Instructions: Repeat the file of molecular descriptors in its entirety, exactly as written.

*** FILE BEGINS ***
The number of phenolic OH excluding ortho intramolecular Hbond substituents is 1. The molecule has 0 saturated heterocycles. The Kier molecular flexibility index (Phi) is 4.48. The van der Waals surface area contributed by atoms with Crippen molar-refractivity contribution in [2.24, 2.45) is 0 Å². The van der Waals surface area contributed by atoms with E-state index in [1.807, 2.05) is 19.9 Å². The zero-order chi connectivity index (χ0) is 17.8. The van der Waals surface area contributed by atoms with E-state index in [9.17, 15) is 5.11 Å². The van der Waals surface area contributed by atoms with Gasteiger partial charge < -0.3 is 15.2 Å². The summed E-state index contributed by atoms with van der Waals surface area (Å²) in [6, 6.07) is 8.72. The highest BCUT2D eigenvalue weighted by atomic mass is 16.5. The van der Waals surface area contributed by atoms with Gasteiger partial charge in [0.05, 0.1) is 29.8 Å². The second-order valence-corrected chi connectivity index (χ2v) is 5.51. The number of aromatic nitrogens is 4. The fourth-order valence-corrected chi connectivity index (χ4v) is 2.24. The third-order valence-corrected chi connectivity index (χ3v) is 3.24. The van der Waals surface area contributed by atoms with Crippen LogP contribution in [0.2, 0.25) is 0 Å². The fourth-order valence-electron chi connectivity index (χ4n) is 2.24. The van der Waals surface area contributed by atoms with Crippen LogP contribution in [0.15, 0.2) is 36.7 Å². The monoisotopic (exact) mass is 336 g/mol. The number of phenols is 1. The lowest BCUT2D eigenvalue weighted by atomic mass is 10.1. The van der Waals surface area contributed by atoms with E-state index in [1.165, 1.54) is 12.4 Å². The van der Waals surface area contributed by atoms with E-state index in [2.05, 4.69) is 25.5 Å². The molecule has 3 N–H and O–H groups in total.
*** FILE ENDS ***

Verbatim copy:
The number of phenolic OH excluding ortho intramolecular Hbond substituents is 1. The molecule has 0 saturated heterocycles. The Kier molecular flexibility index (Phi) is 4.48. The van der Waals surface area contributed by atoms with Crippen molar-refractivity contribution in [2.24, 2.45) is 0 Å². The van der Waals surface area contributed by atoms with E-state index in [1.807, 2.05) is 19.9 Å². The zero-order chi connectivity index (χ0) is 17.8. The van der Waals surface area contributed by atoms with E-state index in [9.17, 15) is 5.11 Å². The van der Waals surface area contributed by atoms with Gasteiger partial charge < -0.3 is 15.2 Å². The summed E-state index contributed by atoms with van der Waals surface area (Å²) in [6, 6.07) is 8.72. The highest BCUT2D eigenvalue weighted by atomic mass is 16.5. The van der Waals surface area contributed by atoms with Gasteiger partial charge in [0.05, 0.1) is 29.8 Å². The second-order valence-corrected chi connectivity index (χ2v) is 5.51. The number of aromatic nitrogens is 4. The fourth-order valence-corrected chi connectivity index (χ4v) is 2.24. The third-order valence-corrected chi connectivity index (χ3v) is 3.24. The van der Waals surface area contributed by atoms with Crippen LogP contribution in [0.2, 0.25) is 0 Å². The fourth-order valence-electron chi connectivity index (χ4n) is 2.24. The van der Waals surface area contributed by atoms with Crippen LogP contribution in [0.15, 0.2) is 36.7 Å². The monoisotopic (exact) mass is 336 g/mol. The number of phenols is 1. The lowest BCUT2D eigenvalue weighted by atomic mass is 10.1. The van der Waals surface area contributed by atoms with E-state index in [1.165, 1.54) is 12.4 Å². The van der Waals surface area contributed by atoms with E-state index in [2.05, 4.69) is 25.5 Å². The molecule has 3 N–H and O–H groups in total.